During the 2005 G8 summit in Gleneagles (Scotland), the commitments were clear: a significant increase in ODA, and more importantly, a doubling of the ODA to Africa by 2010. According to the OECD, this implied “lifting aid from USD 80 billion in 2004 to USD 130 billion in 2010 (at constant 2004 prices).” The verdict is clear: “Overall, most donors are not on track to meet their stated commitments to scale up aid and will need to make unprecedented increases to meet the targets they have set for 2010.” This amounts to saying that these targets will remain unmet. Indeed, for nearly forty years, the words of a G8 leader have been cheap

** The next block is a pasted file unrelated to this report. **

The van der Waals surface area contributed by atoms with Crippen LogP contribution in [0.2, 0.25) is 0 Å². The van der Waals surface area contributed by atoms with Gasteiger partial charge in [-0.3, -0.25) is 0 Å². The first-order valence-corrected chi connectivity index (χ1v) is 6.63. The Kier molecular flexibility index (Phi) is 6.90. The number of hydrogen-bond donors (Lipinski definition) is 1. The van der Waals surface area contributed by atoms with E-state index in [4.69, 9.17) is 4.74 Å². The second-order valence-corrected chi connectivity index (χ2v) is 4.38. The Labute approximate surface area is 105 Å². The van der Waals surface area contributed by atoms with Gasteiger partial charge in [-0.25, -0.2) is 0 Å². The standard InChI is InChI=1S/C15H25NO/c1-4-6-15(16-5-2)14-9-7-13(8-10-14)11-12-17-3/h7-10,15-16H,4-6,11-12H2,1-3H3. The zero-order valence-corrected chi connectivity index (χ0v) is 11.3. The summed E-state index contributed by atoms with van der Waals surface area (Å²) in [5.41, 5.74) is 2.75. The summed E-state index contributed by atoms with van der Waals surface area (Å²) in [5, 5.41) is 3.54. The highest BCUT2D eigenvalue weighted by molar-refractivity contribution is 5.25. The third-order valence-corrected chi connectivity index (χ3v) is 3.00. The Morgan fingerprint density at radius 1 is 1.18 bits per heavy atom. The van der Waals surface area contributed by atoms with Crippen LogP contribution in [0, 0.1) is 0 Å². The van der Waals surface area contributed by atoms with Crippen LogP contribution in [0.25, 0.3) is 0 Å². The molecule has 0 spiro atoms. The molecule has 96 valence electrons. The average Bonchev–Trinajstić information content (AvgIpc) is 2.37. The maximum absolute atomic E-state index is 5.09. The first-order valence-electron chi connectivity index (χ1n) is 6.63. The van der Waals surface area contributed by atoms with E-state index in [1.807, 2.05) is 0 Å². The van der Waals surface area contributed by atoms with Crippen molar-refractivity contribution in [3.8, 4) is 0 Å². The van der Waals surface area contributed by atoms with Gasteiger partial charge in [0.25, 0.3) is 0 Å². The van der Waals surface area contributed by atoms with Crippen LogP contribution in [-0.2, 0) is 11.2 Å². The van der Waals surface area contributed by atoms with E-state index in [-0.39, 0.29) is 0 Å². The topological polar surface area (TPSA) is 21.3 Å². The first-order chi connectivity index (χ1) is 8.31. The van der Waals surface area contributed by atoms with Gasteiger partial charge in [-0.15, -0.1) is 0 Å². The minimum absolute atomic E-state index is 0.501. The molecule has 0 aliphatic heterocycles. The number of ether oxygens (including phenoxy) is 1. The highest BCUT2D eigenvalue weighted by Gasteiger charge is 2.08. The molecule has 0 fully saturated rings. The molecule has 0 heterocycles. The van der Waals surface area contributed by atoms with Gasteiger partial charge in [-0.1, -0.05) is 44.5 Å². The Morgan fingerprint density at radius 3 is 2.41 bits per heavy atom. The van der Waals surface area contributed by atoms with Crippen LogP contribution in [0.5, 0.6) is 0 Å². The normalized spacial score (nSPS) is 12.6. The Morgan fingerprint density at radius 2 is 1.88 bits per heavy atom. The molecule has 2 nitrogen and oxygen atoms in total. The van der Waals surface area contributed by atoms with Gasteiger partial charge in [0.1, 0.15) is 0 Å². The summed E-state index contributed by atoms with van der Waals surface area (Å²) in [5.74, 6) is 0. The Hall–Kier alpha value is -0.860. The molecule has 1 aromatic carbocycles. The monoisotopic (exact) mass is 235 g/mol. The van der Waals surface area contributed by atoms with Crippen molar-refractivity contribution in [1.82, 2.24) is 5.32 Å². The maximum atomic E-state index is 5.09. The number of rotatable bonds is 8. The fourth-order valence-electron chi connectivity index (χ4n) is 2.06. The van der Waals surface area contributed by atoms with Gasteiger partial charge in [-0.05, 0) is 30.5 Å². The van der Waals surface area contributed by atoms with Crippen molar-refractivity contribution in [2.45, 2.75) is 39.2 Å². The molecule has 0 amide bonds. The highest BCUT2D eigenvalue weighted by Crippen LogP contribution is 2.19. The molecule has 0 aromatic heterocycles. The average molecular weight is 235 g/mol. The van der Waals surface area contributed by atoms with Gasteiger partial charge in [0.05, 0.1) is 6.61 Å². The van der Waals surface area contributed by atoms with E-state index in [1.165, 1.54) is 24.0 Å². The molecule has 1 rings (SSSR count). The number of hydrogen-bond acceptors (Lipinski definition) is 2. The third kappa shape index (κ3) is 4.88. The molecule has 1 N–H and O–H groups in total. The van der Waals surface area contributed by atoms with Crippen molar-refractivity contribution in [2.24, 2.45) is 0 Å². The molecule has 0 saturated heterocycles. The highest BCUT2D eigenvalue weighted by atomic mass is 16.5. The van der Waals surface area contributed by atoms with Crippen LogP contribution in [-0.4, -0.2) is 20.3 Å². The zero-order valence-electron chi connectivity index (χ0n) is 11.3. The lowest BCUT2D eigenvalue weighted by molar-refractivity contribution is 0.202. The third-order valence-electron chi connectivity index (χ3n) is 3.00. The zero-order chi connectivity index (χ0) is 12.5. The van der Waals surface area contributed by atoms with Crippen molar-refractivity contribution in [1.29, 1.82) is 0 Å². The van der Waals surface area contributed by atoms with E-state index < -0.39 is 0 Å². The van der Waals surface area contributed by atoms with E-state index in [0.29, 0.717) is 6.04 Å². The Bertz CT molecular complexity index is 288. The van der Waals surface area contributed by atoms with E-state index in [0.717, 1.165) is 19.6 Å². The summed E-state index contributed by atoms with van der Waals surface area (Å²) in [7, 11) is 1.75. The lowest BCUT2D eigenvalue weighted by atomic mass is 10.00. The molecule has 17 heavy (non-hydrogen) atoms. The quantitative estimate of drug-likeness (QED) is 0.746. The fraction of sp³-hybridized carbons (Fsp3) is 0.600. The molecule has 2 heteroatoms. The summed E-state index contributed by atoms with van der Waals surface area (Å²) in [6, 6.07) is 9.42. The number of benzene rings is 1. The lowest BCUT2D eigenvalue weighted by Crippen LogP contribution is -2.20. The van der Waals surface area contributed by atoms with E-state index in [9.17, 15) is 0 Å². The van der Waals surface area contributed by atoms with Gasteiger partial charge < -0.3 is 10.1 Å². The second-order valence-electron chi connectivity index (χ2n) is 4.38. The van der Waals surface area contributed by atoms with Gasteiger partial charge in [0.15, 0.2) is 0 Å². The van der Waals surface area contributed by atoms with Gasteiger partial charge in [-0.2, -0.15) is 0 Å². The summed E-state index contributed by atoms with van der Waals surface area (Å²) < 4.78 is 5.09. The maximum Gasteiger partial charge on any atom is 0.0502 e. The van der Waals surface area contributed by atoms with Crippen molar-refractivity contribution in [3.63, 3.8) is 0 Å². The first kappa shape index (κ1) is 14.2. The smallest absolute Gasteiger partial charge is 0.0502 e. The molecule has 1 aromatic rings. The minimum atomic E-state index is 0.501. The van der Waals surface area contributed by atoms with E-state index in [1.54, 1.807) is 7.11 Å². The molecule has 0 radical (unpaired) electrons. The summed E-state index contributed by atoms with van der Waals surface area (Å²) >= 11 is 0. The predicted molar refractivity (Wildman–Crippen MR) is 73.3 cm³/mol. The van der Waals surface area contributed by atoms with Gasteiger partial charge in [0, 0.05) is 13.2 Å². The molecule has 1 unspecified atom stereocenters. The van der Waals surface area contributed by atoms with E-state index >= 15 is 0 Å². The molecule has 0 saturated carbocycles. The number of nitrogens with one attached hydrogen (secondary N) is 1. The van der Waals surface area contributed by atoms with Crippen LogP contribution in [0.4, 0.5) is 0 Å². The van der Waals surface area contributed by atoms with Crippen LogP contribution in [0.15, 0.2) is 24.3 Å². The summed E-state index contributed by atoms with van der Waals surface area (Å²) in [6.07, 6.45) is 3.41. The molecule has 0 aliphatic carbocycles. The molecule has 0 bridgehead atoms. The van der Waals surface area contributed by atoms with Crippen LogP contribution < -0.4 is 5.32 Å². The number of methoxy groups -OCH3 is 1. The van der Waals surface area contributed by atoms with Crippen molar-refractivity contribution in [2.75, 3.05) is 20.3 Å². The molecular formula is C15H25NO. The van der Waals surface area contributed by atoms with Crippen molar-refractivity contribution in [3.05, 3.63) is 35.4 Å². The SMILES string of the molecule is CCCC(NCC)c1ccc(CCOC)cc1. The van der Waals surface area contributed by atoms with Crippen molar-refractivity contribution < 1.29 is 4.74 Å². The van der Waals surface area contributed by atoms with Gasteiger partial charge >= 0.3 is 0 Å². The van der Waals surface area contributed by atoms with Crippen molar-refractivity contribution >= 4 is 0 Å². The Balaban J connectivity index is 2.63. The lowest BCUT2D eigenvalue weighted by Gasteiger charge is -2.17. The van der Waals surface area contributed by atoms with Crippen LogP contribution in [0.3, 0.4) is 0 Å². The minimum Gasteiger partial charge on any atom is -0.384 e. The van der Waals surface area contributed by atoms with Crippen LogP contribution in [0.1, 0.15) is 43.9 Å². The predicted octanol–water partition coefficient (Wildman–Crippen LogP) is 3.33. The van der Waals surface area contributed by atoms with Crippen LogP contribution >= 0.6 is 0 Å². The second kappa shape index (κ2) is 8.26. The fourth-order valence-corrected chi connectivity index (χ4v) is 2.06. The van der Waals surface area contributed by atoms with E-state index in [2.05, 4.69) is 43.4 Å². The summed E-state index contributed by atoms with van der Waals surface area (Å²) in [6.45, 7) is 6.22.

On the other hand, according to the International Monetary Fund (IMF), the potential cost of the current international crisis is approximately 1,000 billion dollars, a result of the so-called ‘subprime’ crisis that emerged in the summer of 2007 and continues to wreak havoc. In a report published on the 8th of April, the IMF has estimated this cost at precisely 945 billion dollars for the international financial system, of which 565 billion is directly linked to the system of risk-laden mortgage loans. Here is what happened: to obtain astronomical profits on their liquidities, credit institutions loaned out to an already heavily indebted sector of the population, within the poor or middle classes, at a fixed and medium rate for the first two years to entice clients, before the rate increases sharply during the third year. The lenders asserted to the borrowers that the property that they were buying, which also acted as guarantee against the loan, would rapidly rise in value due to ascending prices in the real estate market. In 2007 the real estate bubble burst. The crisis then spread to multiple financial actors which had devised extraordinary debt structures and had carried out enormous operations off the books.